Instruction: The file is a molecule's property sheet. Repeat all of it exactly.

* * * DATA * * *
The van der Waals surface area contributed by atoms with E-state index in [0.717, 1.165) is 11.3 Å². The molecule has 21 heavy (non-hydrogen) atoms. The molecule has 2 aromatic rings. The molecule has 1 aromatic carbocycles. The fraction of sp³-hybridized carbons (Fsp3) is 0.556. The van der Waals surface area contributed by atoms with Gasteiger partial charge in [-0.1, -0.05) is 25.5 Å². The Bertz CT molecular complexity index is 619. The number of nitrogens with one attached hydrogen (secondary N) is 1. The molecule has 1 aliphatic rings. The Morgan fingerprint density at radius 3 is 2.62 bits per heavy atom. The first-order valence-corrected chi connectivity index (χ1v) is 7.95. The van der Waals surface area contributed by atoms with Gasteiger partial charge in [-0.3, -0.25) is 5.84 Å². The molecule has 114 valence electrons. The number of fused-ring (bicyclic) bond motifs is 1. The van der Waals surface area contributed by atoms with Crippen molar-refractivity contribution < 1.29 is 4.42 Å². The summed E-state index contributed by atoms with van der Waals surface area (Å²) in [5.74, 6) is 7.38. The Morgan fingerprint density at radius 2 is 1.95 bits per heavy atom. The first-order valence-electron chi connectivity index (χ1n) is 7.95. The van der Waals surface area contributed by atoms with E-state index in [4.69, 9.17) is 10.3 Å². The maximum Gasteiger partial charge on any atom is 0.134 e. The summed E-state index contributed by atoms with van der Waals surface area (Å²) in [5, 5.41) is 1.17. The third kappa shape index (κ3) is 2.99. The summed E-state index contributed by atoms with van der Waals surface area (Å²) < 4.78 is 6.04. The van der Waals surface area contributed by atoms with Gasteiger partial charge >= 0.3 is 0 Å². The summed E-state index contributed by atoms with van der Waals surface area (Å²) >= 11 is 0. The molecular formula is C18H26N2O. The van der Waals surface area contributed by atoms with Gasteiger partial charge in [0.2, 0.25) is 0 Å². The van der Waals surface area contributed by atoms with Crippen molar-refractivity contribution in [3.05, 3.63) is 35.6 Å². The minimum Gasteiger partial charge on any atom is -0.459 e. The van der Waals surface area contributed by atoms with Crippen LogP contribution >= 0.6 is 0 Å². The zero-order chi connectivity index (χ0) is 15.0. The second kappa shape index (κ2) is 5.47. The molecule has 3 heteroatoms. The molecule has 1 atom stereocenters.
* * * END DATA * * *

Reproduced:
The van der Waals surface area contributed by atoms with E-state index in [0.717, 1.165) is 11.3 Å². The molecule has 21 heavy (non-hydrogen) atoms. The molecule has 2 aromatic rings. The molecule has 1 aromatic carbocycles. The fraction of sp³-hybridized carbons (Fsp3) is 0.556. The van der Waals surface area contributed by atoms with Gasteiger partial charge in [-0.1, -0.05) is 25.5 Å². The Bertz CT molecular complexity index is 619. The number of nitrogens with one attached hydrogen (secondary N) is 1. The molecule has 1 aliphatic rings. The Morgan fingerprint density at radius 3 is 2.62 bits per heavy atom. The first-order valence-corrected chi connectivity index (χ1v) is 7.95. The van der Waals surface area contributed by atoms with Gasteiger partial charge in [-0.3, -0.25) is 5.84 Å². The molecule has 114 valence electrons. The number of fused-ring (bicyclic) bond motifs is 1. The van der Waals surface area contributed by atoms with Crippen molar-refractivity contribution < 1.29 is 4.42 Å². The summed E-state index contributed by atoms with van der Waals surface area (Å²) in [5.74, 6) is 7.38. The Morgan fingerprint density at radius 2 is 1.95 bits per heavy atom. The first-order valence-electron chi connectivity index (χ1n) is 7.95. The van der Waals surface area contributed by atoms with E-state index in [4.69, 9.17) is 10.3 Å². The maximum Gasteiger partial charge on any atom is 0.134 e. The summed E-state index contributed by atoms with van der Waals surface area (Å²) in [5, 5.41) is 1.17. The third kappa shape index (κ3) is 2.99. The summed E-state index contributed by atoms with van der Waals surface area (Å²) < 4.78 is 6.04. The van der Waals surface area contributed by atoms with Gasteiger partial charge >= 0.3 is 0 Å². The summed E-state index contributed by atoms with van der Waals surface area (Å²) >= 11 is 0. The molecular formula is C18H26N2O. The van der Waals surface area contributed by atoms with Gasteiger partial charge in [0.2, 0.25) is 0 Å². The van der Waals surface area contributed by atoms with Crippen molar-refractivity contribution in [3.05, 3.63) is 35.6 Å². The minimum Gasteiger partial charge on any atom is -0.459 e. The van der Waals surface area contributed by atoms with Crippen LogP contribution >= 0.6 is 0 Å². The zero-order chi connectivity index (χ0) is 15.0. The second kappa shape index (κ2) is 5.47. The molecule has 3 heteroatoms. The molecule has 1 atom stereocenters.